Their NYC District Council is so corrupt the Feds have had to run it for 25 years and it gives no indication of changing anytime soon. Federal Prisoner Mike Forde former EST of the NYC Council once wrote in a fax “The Things you have to do for this organization” with a smiley face. That was in a reply to District VP Frank Spencer's inquiry as to whether Mike Forde and his wife would be joining Frank Spencer for a Union meeting in Hawaii at $10,000 per couple in First Class airfare in January of 2008.

This is a perfect example of the long and well documented history of enriching themselves at the Union trough or as some in the legal profession might call “Unclean Hands”.

Enriching themselves as they cut health and welfare benefits of the membership and retirees. Enriching themselves as they cut Pension benefits for retirees. Enriching themselves as they conspire with the NCCMP to get the federal Government to rewrite ERISA law to allow them to steal from retirees to continue to pay for their First Class Airfare to Hawaii and rape of the funds for personnel gain.

On August 18, 2014 the Bloom law firm on behalf of Mike McCarron filed a counter suit against Douglas McCarron, Mike Draper, Andy Silins, Doug Banes, Phil Newkirk, Justin Weidner, Dan McDonald and John Does 1-50 as individuals and as officers and agents of the UBC.

Dan McDonald can be heard on a 30 minute audio tape of harassing and intimidating a witness. McDonald is 4’11’ yet the tape is filled with bandy rooster bravado that it is as absurd as it is comical. The tape is also so filed with vulgarity’s that it exposes McDonald's ignorance and poor character.

Also named were ULLICO and the SWRCC. Ten causes of action were listed including Rico violations. LMRDA violations. Slander. Defamation, Violation of Free Speech. Violation of Due Process as well as Conspiracy just to name a few.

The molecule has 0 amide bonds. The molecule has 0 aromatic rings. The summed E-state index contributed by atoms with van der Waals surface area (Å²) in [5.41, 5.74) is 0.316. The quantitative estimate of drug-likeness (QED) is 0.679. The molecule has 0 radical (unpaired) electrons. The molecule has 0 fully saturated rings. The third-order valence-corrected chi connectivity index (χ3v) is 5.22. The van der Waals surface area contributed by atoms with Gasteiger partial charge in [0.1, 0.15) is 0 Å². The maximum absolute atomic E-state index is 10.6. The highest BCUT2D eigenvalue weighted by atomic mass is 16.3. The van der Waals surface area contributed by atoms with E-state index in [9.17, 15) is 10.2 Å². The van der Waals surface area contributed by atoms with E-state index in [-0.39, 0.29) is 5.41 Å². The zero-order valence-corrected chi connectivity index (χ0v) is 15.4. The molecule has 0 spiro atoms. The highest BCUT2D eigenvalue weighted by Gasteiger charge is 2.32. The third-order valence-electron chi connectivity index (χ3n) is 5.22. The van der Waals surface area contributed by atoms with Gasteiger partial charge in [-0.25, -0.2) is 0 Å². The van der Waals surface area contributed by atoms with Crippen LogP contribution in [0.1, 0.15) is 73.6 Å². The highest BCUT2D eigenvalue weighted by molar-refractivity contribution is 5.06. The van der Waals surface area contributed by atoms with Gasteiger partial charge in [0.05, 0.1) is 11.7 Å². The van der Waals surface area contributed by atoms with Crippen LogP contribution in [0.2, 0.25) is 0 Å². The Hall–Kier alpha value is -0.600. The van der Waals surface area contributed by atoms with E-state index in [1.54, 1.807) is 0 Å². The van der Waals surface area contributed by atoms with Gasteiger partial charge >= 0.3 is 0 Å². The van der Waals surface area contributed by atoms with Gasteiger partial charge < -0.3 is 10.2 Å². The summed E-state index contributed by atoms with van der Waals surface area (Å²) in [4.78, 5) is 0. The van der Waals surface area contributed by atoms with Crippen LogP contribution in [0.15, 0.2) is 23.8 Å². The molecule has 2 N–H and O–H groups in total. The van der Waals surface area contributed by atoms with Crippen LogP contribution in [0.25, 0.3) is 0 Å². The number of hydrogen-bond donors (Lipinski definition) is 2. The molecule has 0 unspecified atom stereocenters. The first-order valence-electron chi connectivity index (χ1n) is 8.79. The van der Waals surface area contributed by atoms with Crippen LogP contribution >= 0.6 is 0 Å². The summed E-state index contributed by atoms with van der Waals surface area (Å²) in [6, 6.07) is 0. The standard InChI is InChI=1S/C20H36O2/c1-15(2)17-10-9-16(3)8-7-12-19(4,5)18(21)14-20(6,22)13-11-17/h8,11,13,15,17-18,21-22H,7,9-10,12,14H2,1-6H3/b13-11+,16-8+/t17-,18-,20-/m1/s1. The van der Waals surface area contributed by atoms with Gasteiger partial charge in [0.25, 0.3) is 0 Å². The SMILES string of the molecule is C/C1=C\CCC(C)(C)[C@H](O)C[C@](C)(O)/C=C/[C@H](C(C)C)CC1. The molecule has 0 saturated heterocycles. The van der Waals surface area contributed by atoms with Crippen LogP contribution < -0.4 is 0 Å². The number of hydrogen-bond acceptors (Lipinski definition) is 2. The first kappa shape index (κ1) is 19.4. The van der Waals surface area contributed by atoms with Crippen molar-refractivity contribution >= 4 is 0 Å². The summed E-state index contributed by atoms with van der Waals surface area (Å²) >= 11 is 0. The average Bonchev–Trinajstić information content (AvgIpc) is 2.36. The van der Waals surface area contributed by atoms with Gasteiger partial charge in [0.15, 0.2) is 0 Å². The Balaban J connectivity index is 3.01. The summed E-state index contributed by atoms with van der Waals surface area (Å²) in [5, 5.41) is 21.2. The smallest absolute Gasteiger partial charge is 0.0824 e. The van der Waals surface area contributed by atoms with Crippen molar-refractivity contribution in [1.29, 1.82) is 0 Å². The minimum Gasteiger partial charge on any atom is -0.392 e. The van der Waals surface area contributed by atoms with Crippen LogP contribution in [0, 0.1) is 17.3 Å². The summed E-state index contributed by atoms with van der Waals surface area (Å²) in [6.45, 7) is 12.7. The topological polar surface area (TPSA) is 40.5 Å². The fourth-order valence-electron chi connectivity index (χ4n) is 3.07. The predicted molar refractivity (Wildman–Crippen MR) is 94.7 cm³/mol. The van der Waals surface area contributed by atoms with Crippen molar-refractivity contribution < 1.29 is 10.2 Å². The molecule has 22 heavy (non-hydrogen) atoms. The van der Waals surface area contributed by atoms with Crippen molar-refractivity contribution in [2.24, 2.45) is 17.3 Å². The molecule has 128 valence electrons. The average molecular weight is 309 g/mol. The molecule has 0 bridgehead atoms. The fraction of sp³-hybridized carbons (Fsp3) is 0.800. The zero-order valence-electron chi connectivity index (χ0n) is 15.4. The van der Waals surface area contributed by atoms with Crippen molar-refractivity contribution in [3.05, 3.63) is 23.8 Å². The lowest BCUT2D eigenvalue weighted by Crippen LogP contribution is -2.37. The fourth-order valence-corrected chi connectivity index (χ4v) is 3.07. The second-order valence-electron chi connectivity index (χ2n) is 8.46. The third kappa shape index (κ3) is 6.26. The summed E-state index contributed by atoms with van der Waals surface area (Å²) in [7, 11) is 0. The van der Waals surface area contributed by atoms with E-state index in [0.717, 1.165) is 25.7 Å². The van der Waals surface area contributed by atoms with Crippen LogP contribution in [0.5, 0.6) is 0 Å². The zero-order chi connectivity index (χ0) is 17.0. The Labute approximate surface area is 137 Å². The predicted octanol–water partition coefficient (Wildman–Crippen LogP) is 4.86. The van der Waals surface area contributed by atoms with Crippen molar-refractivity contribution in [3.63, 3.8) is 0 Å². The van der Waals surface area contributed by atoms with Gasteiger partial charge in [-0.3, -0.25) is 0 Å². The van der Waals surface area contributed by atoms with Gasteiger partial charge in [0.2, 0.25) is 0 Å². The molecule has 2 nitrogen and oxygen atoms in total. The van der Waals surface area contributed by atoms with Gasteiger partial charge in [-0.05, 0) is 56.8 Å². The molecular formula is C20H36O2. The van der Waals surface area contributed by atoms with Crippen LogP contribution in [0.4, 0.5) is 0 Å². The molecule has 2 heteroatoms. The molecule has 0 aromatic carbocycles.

Many of the causes of action should be examined by the MANY other victims of the McCarron regime persecuted in the same manner as Mike McCarron for possible further lawsuits. The Bloom Law firm is seeking $50 million Dollars for each count for each defendant.

Despite carrying the stigma of the McCarron name, Mike McCarron has joined the MANY other victims of persecution by Doug McCarron and his UBC cronies.

He too is now, as Doug McCarron in the LA Times article labeled all UBC members who disagree with his agenda or policies, a “Deranged Loner and Communist”.

Mike McCarron has had to sit and endure the ignorant rant and tirades that is a trademark of 5 ft tall and 5 ft wide Mike Draper. He has been a victim of the UBC scripted Phil Newkirk reports used as the excuse to steal his Council and railroad him as has been done so many times before with so many victims.

Despite the intentional lies and misinformation by potential John Does 1-50,  Mike McCarron has made no deal. He has not laid down and shut up because big bad Dougy McCarron said so.

What he HAS done is stood up and fought back. What he IS doing is trying to expose and hopefully bring a delusional tyrant to justice.